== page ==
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Engagement among Pamplin College of Business alumni has grown exponentially over the past decade. This growth has resulted in the rapid expansion of the number of advisory boards supporting the college. Where there was once just a handful, there are now more than 20 advisory boards, councils, and societies, including boards with more recent graduates.

With the increase in the number of advisory boards came the problem of how to effectively communicate among the boards and their respective members. Enter the Pamplin Community for Leadership and Engagement, or PCLE.

Formed during the 2019 Pamplin Engagement Summit, the PCLE is not just another advisory board, but was created to establish an association between the different advisory boards, societies, and councils. According to PCLE Chair Jim Hatch (MACCT ’72), the group builds upon Pamplin’s Principles of Community, sharing best practices, providing a forum for increased collaboration between boards, and, ultimately, creating a more informed and engaged Pamplin alumni base.

“A large part of what the PCLE is all about is alumni engagement. We are trying to build a community, to build a more informed, sharing, and collaborative team,” Hatch explained.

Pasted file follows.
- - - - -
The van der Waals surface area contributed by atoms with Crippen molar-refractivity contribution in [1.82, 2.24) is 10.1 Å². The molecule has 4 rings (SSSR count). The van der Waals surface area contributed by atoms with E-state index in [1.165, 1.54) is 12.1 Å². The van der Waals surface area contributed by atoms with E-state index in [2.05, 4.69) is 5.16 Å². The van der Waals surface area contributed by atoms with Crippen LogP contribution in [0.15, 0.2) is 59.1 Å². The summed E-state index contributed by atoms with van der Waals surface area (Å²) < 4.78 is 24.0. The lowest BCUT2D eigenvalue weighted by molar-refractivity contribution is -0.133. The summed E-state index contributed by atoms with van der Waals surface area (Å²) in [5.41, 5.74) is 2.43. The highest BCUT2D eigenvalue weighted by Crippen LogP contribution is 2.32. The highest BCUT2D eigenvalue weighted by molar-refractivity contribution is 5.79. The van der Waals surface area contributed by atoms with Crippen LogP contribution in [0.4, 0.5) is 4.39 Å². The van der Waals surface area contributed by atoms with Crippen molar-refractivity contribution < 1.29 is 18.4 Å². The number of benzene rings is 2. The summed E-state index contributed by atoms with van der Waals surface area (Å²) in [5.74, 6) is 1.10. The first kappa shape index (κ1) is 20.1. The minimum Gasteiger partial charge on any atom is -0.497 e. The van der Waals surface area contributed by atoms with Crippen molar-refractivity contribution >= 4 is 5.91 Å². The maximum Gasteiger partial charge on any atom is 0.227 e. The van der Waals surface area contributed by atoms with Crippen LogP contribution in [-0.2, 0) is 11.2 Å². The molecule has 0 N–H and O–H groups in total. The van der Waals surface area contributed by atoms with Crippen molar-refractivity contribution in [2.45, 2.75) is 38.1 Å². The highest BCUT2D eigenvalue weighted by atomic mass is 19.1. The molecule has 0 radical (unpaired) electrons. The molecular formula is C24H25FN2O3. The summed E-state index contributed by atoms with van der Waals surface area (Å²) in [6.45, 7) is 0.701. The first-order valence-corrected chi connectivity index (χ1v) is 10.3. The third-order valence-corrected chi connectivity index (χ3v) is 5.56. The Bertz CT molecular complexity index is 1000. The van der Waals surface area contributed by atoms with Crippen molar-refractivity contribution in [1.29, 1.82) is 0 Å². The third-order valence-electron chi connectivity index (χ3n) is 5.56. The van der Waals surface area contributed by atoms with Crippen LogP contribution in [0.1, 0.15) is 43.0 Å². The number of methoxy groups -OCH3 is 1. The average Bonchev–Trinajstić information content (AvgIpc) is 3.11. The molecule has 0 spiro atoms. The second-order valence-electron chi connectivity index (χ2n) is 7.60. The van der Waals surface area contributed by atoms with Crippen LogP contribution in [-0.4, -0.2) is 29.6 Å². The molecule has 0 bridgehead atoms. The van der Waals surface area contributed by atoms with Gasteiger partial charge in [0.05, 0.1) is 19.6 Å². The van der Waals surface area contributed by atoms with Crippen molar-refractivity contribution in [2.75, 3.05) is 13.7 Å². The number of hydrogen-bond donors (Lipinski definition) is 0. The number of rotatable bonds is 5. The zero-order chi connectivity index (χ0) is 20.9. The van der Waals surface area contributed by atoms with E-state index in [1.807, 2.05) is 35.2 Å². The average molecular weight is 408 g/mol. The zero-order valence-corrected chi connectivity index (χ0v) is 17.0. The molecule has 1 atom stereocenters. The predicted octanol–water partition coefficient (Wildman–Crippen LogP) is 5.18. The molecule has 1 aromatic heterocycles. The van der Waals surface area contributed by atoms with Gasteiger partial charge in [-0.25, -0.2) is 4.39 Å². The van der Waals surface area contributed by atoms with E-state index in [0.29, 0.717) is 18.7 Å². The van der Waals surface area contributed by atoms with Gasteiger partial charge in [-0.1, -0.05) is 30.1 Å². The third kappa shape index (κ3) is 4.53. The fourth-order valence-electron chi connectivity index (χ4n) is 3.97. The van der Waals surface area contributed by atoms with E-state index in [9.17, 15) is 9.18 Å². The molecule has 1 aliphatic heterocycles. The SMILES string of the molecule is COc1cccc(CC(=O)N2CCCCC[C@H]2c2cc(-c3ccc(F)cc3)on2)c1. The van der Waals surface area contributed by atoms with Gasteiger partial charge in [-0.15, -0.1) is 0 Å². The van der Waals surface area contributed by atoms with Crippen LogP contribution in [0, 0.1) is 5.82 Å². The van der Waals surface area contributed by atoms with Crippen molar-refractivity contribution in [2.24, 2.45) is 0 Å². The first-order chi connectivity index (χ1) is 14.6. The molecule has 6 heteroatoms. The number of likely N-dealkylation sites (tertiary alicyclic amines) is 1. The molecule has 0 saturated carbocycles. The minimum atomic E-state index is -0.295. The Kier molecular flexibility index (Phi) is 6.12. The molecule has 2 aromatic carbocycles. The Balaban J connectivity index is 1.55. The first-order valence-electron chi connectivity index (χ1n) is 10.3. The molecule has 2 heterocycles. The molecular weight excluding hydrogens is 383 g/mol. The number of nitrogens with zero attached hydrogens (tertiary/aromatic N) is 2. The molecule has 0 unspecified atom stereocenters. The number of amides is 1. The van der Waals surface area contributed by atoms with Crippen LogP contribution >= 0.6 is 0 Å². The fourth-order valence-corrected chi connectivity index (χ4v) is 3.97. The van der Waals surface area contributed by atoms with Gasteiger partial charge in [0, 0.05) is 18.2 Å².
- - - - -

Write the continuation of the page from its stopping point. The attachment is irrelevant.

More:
“Before the creation of the PCLE, there was no means for all of the boards to communicate with one another,” continued Hatch.

Our outreach is extensive and provides an opportunity to spread the word and generate greater levels of alumni engagement.”

The PCLE is comprised of representatives from the advisory boards guiding the college and its departments, centers, and programs. The team is led by a seven-member board of directors appointed by Pamplin Dean Robert Sumichrast.

“We have been very fortunate to have the ongoing support of Dean Sumichrast,” said Hatch.

“The fact that we have so many boards in Pamplin is a real advantage to us,” said Dean Sumichrast. “It means that we have hundreds of Pamplin alumni who are actively participating in Pamplin.”

He continued, “PCLE is our opportunity for these groups to learn from each other.”

The PCLE itself is not an advisory board, Hatch noted, and is not authorized to recommend changes to the college’s boards. “Our mission is to strengthen the individual and collective impact of Pamplin’s advisory boards and to foster a stronger sense of community among them,” Hatch said.

“The PCLE is a vibrant organization which reaches more than 500 members of the various alumni boards,” said Hatch.

In the coming months, much of the aforementioned outreach is anticipated to be about the impact of the Global Business and Analytics Complex, or GBAC.

“PCLE will strive to support GBAC with continued updates, as well as information as to what the project will mean to students, alumni, and staff,” Hatch explained.

PCLE members, of whom there are currently 18, serve terms consistent with their advisory board appointment.    

The members represent 18 different boards, societies, and councils, and are typically board chairs or presidents. The PCLE meets quarterly and hopes to have its first in-person meeting since the October 2019 Summit this Fall.     

According to Dean Sumichrast, the PCLE may set an example for Virginia Tech’s other colleges.

“With the PCLE, Pamplin can be seen as the leading college when it comes to ways to engage our alumni,” he said.